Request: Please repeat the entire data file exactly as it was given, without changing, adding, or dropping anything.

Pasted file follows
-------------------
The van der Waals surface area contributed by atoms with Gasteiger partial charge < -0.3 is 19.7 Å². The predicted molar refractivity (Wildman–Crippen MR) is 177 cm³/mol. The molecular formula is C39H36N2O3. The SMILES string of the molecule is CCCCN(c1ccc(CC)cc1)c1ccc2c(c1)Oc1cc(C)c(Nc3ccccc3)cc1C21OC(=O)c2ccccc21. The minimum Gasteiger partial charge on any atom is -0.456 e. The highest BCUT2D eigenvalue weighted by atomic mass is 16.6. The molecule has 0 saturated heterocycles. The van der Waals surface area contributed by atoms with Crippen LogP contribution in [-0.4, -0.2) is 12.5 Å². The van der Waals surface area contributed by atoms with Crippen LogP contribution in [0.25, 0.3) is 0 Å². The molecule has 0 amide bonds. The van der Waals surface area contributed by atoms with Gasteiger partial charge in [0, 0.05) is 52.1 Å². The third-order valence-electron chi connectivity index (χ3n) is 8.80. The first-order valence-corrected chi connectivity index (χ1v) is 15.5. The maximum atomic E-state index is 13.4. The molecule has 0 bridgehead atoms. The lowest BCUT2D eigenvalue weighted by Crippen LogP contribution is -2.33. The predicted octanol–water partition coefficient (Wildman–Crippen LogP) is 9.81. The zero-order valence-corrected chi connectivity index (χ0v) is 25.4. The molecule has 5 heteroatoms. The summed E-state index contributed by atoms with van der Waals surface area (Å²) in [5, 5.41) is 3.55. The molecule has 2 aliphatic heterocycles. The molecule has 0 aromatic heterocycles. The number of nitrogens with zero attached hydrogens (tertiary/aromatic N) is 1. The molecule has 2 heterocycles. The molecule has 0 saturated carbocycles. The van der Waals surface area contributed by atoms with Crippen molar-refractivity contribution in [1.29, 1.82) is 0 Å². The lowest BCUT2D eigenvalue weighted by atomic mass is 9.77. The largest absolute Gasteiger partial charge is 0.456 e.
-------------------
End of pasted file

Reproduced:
The van der Waals surface area contributed by atoms with Gasteiger partial charge < -0.3 is 19.7 Å². The predicted molar refractivity (Wildman–Crippen MR) is 177 cm³/mol. The molecular formula is C39H36N2O3. The SMILES string of the molecule is CCCCN(c1ccc(CC)cc1)c1ccc2c(c1)Oc1cc(C)c(Nc3ccccc3)cc1C21OC(=O)c2ccccc21. The minimum Gasteiger partial charge on any atom is -0.456 e. The highest BCUT2D eigenvalue weighted by atomic mass is 16.6. The molecule has 0 saturated heterocycles. The van der Waals surface area contributed by atoms with Crippen LogP contribution in [-0.4, -0.2) is 12.5 Å². The van der Waals surface area contributed by atoms with Crippen LogP contribution in [0.25, 0.3) is 0 Å². The molecule has 0 amide bonds. The van der Waals surface area contributed by atoms with Gasteiger partial charge in [0, 0.05) is 52.1 Å². The third-order valence-electron chi connectivity index (χ3n) is 8.80. The first-order valence-corrected chi connectivity index (χ1v) is 15.5. The maximum atomic E-state index is 13.4. The molecule has 0 bridgehead atoms. The lowest BCUT2D eigenvalue weighted by Crippen LogP contribution is -2.33. The predicted octanol–water partition coefficient (Wildman–Crippen LogP) is 9.81. The zero-order valence-corrected chi connectivity index (χ0v) is 25.4. The molecule has 5 heteroatoms. The summed E-state index contributed by atoms with van der Waals surface area (Å²) in [5, 5.41) is 3.55. The molecule has 2 aliphatic heterocycles. The molecule has 0 aromatic heterocycles. The number of nitrogens with zero attached hydrogens (tertiary/aromatic N) is 1. The molecule has 2 heterocycles. The molecule has 0 saturated carbocycles. The van der Waals surface area contributed by atoms with Crippen molar-refractivity contribution in [1.29, 1.82) is 0 Å². The lowest BCUT2D eigenvalue weighted by atomic mass is 9.77. The largest absolute Gasteiger partial charge is 0.456 e.